The heat-wrinkled streets of this small Nebraska farm town grid the landscape and point to the grain silos near the abandoned train platform. People stay in the shadows to avoid the summer heat and talk about the days when the country fair was five days long.
Nobody seems to notice that the sign on the courthouse lawn needs painting. But I do. Coming back to a place you know quite well makes you notice these things. We used to climb up onto that sign to see the Fourth of July parade. I remember the smooth enamel quickness of sliding down onto my father's shoulders. The peeling flakes would make that painful now.
The stores that huddle along Main Street look about the same. But the grocery store has become a supermarket and the five-and-ten is now jut a dime store. The blank marquee of teh theater doesn't promise the Saturday night adventure that it used to. The ripped and faed posters announcing coming attractions hint that there won't be any more and haven't been for a long time. Government employees in a beige car came from Broken Bow to declare the building a fire hazard. Driving all that way was enough to convince most people that it was true.
A group of children are straddling bicycles in the shade of the empty marquee. Their purple-stained feet betray a morning spent romping under the mulberry trees. I guess their parents have to take them to Broken Bow to see the show now.
Frosted white globes on brass poles falnk the entrance to the town's library. I never quite understood how a man named Carnegie could owe anything to this town, since nobody here ever knew the fellow. Still, there it stands like a Greek temple among the easy elms, a library built for ambivalent reasons, perhaps. A dog is asleep on the smooth marble steps with his stomach pressed agaisnt the warm stone.
It's been several years since the twon had a librarian. The ladies from the women's club donate time twice a week to keep it open. Lucille Wentworth had been doing it for so long that many suspected her of having a secret romance with Carnegie. But she always seemed happy behind her clawfooted service desk. People say she ws the most sought-after girl in the 1928 graduating class. Her powdered face and red hair could always be seen through the panes of the front door, never able to blend with the browns and blacks of crusty bindings and paneled walls. Her lisptick always reminded me of the time a red crayon melted on the dashboard of our station wagon.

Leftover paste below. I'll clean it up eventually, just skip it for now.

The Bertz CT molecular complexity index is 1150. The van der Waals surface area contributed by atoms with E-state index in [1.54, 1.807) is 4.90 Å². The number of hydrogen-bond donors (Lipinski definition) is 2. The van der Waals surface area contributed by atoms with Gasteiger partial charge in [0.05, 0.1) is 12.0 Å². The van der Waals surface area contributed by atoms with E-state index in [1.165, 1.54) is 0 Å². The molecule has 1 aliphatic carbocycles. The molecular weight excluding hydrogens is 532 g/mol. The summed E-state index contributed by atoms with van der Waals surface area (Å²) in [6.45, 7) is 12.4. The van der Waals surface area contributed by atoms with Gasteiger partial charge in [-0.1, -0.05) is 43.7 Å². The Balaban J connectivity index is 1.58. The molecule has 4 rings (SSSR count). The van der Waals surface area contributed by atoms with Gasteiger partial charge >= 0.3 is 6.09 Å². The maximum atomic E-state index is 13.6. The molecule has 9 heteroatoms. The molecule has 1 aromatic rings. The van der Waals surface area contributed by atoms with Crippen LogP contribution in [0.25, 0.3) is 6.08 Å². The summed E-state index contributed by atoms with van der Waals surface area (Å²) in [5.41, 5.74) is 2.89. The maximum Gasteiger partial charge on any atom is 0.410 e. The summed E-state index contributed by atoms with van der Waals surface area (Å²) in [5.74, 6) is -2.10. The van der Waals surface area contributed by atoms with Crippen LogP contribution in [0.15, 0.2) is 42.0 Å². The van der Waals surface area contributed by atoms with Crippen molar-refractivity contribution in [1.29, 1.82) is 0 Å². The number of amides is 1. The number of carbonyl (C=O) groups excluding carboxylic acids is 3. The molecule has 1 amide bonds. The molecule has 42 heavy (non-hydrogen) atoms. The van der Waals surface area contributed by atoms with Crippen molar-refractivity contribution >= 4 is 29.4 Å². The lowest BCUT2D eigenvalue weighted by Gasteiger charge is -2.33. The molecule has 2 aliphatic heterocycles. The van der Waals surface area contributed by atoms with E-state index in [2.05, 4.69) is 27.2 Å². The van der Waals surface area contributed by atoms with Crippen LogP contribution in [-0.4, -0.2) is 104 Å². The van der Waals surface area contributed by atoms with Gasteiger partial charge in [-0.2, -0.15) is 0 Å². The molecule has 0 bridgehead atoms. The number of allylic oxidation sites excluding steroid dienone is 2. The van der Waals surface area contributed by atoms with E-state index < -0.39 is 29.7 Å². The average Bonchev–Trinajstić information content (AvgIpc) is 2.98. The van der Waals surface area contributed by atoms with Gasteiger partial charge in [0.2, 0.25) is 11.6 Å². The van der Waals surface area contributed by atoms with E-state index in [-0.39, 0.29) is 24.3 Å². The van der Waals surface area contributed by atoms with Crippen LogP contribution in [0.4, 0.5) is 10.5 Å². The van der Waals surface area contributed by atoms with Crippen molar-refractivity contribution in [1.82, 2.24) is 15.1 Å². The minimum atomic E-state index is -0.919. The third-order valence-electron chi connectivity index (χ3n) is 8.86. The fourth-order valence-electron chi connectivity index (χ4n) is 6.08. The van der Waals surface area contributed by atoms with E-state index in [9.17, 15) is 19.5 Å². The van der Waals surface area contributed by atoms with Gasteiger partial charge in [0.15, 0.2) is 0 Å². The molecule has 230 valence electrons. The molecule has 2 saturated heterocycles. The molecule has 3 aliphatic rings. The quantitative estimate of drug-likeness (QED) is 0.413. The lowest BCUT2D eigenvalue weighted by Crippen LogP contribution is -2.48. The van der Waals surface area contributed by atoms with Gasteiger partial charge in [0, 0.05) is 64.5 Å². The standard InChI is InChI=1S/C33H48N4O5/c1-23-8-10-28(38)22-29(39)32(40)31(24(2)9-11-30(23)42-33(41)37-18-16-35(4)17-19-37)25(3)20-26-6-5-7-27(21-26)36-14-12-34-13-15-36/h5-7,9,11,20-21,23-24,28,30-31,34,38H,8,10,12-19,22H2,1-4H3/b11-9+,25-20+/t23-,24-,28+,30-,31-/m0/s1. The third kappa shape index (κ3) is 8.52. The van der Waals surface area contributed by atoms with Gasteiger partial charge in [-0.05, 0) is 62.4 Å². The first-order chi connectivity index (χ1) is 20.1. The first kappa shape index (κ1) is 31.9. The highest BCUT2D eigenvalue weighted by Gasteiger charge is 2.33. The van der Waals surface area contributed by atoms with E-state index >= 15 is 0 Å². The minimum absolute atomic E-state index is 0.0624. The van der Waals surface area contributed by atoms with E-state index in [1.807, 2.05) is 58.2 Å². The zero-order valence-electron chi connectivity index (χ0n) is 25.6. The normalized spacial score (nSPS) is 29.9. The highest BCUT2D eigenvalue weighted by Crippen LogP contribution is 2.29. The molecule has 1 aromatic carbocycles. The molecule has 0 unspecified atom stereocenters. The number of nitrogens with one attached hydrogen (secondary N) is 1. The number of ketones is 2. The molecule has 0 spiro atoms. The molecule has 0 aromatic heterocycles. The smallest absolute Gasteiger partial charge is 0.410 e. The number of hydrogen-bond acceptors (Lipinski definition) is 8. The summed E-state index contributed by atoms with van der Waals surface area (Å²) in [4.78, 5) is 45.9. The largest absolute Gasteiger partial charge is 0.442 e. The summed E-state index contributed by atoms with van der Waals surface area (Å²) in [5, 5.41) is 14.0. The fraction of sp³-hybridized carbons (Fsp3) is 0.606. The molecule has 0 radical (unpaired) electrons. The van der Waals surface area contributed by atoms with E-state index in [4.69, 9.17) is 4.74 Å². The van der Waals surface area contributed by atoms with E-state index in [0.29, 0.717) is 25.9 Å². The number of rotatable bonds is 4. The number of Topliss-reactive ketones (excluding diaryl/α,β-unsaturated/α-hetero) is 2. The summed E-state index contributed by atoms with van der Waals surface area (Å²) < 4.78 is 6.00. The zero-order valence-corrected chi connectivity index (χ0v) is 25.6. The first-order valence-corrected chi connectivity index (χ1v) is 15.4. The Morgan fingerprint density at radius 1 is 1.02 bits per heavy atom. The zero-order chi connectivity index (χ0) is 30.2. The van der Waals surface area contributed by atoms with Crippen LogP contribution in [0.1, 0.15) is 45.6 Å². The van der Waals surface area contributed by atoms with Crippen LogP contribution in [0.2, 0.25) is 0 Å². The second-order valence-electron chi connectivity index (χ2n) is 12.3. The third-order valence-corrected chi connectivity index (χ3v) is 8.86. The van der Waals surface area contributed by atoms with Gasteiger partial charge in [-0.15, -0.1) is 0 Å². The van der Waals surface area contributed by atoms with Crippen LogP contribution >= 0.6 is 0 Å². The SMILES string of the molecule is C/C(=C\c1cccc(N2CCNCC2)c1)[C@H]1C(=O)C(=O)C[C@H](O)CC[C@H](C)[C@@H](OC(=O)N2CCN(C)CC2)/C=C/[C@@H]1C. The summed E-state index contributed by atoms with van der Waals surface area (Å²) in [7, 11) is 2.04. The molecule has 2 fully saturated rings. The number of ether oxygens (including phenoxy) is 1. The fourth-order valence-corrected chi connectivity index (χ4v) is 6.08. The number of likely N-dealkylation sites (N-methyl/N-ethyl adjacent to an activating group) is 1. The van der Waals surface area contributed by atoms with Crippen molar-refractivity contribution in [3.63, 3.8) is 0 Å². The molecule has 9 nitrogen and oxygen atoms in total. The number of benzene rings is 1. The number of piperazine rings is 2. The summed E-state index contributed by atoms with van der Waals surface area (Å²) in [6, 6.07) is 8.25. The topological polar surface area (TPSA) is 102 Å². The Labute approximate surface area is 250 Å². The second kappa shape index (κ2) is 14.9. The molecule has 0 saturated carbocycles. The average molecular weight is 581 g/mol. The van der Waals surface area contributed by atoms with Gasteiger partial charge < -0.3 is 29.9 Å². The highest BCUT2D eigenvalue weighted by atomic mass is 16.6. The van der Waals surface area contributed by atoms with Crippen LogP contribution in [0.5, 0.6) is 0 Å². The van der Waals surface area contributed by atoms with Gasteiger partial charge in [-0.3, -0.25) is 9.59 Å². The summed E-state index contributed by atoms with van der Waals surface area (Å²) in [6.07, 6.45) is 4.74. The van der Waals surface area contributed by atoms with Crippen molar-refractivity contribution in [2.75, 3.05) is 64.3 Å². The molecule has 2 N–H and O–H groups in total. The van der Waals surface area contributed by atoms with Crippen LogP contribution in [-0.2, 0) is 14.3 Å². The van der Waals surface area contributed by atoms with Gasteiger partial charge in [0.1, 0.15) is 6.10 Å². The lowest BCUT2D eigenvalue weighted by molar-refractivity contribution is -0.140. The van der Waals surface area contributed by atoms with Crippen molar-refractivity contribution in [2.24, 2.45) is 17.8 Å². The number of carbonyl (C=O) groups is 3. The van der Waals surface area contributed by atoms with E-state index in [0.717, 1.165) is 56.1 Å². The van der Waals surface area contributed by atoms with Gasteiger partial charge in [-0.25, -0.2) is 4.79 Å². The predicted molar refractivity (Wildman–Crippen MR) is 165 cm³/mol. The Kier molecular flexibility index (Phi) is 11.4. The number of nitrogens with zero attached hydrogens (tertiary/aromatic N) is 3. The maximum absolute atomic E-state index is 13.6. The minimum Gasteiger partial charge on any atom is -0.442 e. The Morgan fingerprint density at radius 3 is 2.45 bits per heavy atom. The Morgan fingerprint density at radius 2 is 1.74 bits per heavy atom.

The basement of the library was one of the few magic places in twon. It was there, among the boxes of yellowed photographs and brittle newspapers, that Miss Wentworht spent the late evening hours. Every year she built cardboard castles and blue cellophane rivers across the tables that lined three walls. The stairway door would be locked all year, and then for a few days the children could come down and visit her sheltered storybook world. She'd walk along telling the story as every eye followed along the tabletops. She locked the door for the last time just after Christmas. I wonder why they don't hire a new librarian? Probably for teh same reason the courthouse sign hasn't been painted.
Going up onto a hill near the edge of town helps give perspective to this visit. Beyond the cluster of rooftops and trees can be seen the expanses of summer corn that stretch out in every direction. I turn to see a fragile milkweed drop its airborne seeds into a breeze that will bear them across the cornfields to distant places, where roots spread in dark soil to support a new generation's upward reach. It's like moving day when you're very young. Nobody explains where you're going, but you have the feeling that you will never be able to come back.